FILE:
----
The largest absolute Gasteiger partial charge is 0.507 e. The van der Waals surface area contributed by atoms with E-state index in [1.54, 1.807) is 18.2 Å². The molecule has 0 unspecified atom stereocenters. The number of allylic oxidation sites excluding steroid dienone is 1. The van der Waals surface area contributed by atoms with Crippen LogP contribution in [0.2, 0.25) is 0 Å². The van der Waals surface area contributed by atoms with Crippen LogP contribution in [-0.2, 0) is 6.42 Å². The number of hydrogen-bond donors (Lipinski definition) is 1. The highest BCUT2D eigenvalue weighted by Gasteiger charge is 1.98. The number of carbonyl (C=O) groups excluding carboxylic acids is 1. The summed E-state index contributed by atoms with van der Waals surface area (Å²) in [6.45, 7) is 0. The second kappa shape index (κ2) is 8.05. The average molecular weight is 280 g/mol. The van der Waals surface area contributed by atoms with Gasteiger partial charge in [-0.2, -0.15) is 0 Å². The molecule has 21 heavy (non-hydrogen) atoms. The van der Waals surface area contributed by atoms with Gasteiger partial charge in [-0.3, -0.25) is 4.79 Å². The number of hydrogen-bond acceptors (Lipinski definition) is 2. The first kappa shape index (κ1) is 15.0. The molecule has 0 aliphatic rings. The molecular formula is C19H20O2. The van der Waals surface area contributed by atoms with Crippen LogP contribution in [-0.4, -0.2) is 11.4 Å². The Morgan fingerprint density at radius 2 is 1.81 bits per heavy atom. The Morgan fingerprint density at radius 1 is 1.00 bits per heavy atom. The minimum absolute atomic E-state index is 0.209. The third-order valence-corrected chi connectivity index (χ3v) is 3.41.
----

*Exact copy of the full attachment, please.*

The largest absolute Gasteiger partial charge is 0.507 e. The van der Waals surface area contributed by atoms with E-state index in [1.54, 1.807) is 18.2 Å². The molecule has 0 unspecified atom stereocenters. The number of allylic oxidation sites excluding steroid dienone is 1. The van der Waals surface area contributed by atoms with Crippen LogP contribution in [0.2, 0.25) is 0 Å². The van der Waals surface area contributed by atoms with Crippen LogP contribution in [-0.2, 0) is 6.42 Å². The number of hydrogen-bond donors (Lipinski definition) is 1. The highest BCUT2D eigenvalue weighted by Gasteiger charge is 1.98. The number of carbonyl (C=O) groups excluding carboxylic acids is 1. The summed E-state index contributed by atoms with van der Waals surface area (Å²) in [6.45, 7) is 0. The second kappa shape index (κ2) is 8.05. The average molecular weight is 280 g/mol. The van der Waals surface area contributed by atoms with Gasteiger partial charge in [-0.2, -0.15) is 0 Å². The molecule has 21 heavy (non-hydrogen) atoms. The van der Waals surface area contributed by atoms with Gasteiger partial charge in [-0.3, -0.25) is 4.79 Å². The number of hydrogen-bond acceptors (Lipinski definition) is 2. The first kappa shape index (κ1) is 15.0. The molecule has 0 aliphatic rings. The molecular formula is C19H20O2. The van der Waals surface area contributed by atoms with Crippen LogP contribution in [-0.4, -0.2) is 11.4 Å². The Morgan fingerprint density at radius 2 is 1.81 bits per heavy atom. The Morgan fingerprint density at radius 1 is 1.00 bits per heavy atom. The minimum absolute atomic E-state index is 0.209. The third-order valence-corrected chi connectivity index (χ3v) is 3.41.